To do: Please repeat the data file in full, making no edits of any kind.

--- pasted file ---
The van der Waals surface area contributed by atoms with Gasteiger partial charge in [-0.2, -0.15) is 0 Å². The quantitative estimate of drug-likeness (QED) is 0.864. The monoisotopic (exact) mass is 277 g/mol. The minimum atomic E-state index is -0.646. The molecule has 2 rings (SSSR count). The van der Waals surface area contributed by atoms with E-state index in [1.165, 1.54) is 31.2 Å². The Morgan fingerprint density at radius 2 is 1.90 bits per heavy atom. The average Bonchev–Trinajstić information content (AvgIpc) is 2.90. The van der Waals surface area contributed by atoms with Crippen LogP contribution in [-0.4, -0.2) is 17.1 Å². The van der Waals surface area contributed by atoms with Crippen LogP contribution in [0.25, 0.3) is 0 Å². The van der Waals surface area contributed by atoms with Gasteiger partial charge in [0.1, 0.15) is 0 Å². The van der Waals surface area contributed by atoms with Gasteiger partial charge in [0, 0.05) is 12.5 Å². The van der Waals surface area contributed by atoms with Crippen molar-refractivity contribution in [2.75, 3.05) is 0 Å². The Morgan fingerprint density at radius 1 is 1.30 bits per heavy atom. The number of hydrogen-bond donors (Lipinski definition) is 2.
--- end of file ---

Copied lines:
The van der Waals surface area contributed by atoms with Gasteiger partial charge in [-0.2, -0.15) is 0 Å². The quantitative estimate of drug-likeness (QED) is 0.864. The monoisotopic (exact) mass is 277 g/mol. The minimum atomic E-state index is -0.646. The molecule has 2 rings (SSSR count). The van der Waals surface area contributed by atoms with E-state index in [1.165, 1.54) is 31.2 Å². The Morgan fingerprint density at radius 2 is 1.90 bits per heavy atom. The average Bonchev–Trinajstić information content (AvgIpc) is 2.90. The van der Waals surface area contributed by atoms with Crippen LogP contribution in [-0.4, -0.2) is 17.1 Å². The van der Waals surface area contributed by atoms with Crippen LogP contribution in [0.25, 0.3) is 0 Å². The van der Waals surface area contributed by atoms with Gasteiger partial charge in [0.1, 0.15) is 0 Å². The van der Waals surface area contributed by atoms with Gasteiger partial charge in [0, 0.05) is 12.5 Å². The van der Waals surface area contributed by atoms with Crippen molar-refractivity contribution in [2.75, 3.05) is 0 Å². The Morgan fingerprint density at radius 1 is 1.30 bits per heavy atom. The number of hydrogen-bond donors (Lipinski definition) is 2.